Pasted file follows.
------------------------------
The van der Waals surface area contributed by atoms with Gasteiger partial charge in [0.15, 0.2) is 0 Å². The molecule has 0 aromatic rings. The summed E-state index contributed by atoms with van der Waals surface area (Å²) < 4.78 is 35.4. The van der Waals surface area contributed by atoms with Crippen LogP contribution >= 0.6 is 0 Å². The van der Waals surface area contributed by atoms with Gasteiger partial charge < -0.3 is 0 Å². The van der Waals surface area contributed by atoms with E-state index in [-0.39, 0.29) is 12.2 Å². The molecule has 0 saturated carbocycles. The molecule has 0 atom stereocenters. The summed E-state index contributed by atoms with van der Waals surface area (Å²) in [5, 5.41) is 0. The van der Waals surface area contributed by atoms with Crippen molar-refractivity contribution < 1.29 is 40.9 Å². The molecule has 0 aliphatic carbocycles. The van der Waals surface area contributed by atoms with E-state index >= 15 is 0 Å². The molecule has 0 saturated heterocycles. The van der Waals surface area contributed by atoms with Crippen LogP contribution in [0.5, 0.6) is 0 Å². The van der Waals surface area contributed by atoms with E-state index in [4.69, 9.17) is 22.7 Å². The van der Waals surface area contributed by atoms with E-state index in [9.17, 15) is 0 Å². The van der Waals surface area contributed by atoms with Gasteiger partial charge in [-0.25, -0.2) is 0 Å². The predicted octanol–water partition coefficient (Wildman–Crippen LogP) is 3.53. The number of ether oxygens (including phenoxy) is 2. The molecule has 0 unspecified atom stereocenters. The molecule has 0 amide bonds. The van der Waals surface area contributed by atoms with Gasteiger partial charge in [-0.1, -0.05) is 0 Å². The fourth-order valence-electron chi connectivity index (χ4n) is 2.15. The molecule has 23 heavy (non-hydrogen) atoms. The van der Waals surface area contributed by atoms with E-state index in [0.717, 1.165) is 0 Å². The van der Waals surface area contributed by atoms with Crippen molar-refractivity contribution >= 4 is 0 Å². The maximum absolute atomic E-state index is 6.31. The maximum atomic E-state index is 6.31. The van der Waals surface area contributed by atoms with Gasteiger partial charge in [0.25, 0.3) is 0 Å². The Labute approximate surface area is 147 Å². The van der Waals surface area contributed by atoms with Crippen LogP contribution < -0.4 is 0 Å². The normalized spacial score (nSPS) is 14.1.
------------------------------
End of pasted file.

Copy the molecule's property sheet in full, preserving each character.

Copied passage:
The van der Waals surface area contributed by atoms with Gasteiger partial charge in [0.15, 0.2) is 0 Å². The molecule has 0 aromatic rings. The summed E-state index contributed by atoms with van der Waals surface area (Å²) < 4.78 is 35.4. The van der Waals surface area contributed by atoms with Crippen LogP contribution >= 0.6 is 0 Å². The van der Waals surface area contributed by atoms with Gasteiger partial charge < -0.3 is 0 Å². The van der Waals surface area contributed by atoms with E-state index in [-0.39, 0.29) is 12.2 Å². The molecule has 0 saturated carbocycles. The molecule has 0 atom stereocenters. The summed E-state index contributed by atoms with van der Waals surface area (Å²) in [5, 5.41) is 0. The van der Waals surface area contributed by atoms with Crippen molar-refractivity contribution < 1.29 is 40.9 Å². The molecule has 0 aliphatic carbocycles. The van der Waals surface area contributed by atoms with E-state index >= 15 is 0 Å². The molecule has 0 saturated heterocycles. The van der Waals surface area contributed by atoms with Crippen LogP contribution in [0.5, 0.6) is 0 Å². The van der Waals surface area contributed by atoms with E-state index in [4.69, 9.17) is 22.7 Å². The van der Waals surface area contributed by atoms with E-state index in [9.17, 15) is 0 Å². The van der Waals surface area contributed by atoms with Gasteiger partial charge in [-0.25, -0.2) is 0 Å². The predicted octanol–water partition coefficient (Wildman–Crippen LogP) is 3.53. The number of ether oxygens (including phenoxy) is 2. The molecule has 0 unspecified atom stereocenters. The molecule has 0 amide bonds. The van der Waals surface area contributed by atoms with Gasteiger partial charge in [-0.1, -0.05) is 0 Å². The fourth-order valence-electron chi connectivity index (χ4n) is 2.15. The molecule has 23 heavy (non-hydrogen) atoms. The van der Waals surface area contributed by atoms with E-state index in [0.717, 1.165) is 0 Å². The van der Waals surface area contributed by atoms with Crippen molar-refractivity contribution >= 4 is 0 Å². The maximum absolute atomic E-state index is 6.31. The maximum atomic E-state index is 6.31. The van der Waals surface area contributed by atoms with Gasteiger partial charge in [0.25, 0.3) is 0 Å². The Labute approximate surface area is 147 Å². The van der Waals surface area contributed by atoms with Crippen LogP contribution < -0.4 is 0 Å². The normalized spacial score (nSPS) is 14.1.